It’s been over a decade since Ken Jennings’ unprecedented winning streak came to an end on “Jeopardy!” but Jennings is still reeling from the loss.
“Everybody remembers the bullet that gets them,” Jennings said in an interview with Sony from 2016. “Everybody remembers the question they miss.” The “bullet” that would end his 74-day streak wasn’t about English literature or history. Instead, it was about an American tax preparation company.
After Alex Trebek revealed the clue, Jennings wrote his answer down quickly. His competitor, Nancy Zerg, took her time. At the end of the “Jeopardy!” theme song, Zerg, revealed her winning response: H&R Block.
Her $4,401 wager put her just one dollar ahead of Jennings. In a moment that lasted a lifetime, Zerg and the entire world had to pick their jaws off the floors. “Everybody is just haunted by the Final Jeopardy! [clue] they lose. It doesn’t matter if it’s game 75 or game 1.”
Even though Jennings still has some PTSD over the clue that sealed his fate, the former software developer remained positive. At the end of his stint, he shook Zerg’s hand and the two even hugged, marking the end of his “Jeopardy!” era.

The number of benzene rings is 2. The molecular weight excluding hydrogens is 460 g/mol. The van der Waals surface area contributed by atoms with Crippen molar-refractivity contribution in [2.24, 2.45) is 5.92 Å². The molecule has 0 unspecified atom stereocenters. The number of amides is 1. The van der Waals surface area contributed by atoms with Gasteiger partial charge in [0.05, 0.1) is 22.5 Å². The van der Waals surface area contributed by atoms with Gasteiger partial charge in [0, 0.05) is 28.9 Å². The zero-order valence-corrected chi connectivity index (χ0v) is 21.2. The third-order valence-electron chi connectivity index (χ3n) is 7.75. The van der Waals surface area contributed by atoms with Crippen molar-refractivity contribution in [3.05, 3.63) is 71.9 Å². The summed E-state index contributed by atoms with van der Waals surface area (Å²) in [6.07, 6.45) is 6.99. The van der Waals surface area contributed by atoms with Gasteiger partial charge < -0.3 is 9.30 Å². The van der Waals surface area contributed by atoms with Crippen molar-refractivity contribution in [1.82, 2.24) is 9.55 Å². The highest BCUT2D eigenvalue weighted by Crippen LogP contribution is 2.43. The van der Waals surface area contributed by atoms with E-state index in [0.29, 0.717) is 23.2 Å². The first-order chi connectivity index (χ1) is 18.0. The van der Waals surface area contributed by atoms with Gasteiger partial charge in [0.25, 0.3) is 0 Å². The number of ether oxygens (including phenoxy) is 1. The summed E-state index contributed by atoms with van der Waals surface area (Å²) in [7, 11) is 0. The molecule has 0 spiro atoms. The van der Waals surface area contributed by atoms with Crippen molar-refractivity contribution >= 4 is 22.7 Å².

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Although the game took place on Nov. 30, 2004, no one has yet to match Jennings’ 74-game winning streak that earned him $2.52 million. In addition, Jennings says he doesn’t harbor any resentment to the company that was the subject of the fateful clue.
“To this day, H&R Block does my taxes, because I have a lifetime of free H&R Block [services],” Jennings confessed. “So if you’re going to lose on Jeopardy! don’t lose on, “What is Belgium?” Belgium’s not writing you a check. Wait for the corporate question.”
His time as a contestant may have come to an end, but Jennings has since returned to the set. In January of 2020, he and Brad Rutter and James Holzhauer returned to the show for the “Jeopardy! The Greatest of All Time” special.
This time, Jennings came back full force. On Jan. 14, 2020, 16 years after his first appearance, Jennings won the tournament, with Holzhauer finishing second and Rutter third. Awarded with the $1 million prize, he added to his previous winnings across several game show appearances. As a result, Jennings surpassed Rutter as the highest-earning American game show contestant of all time.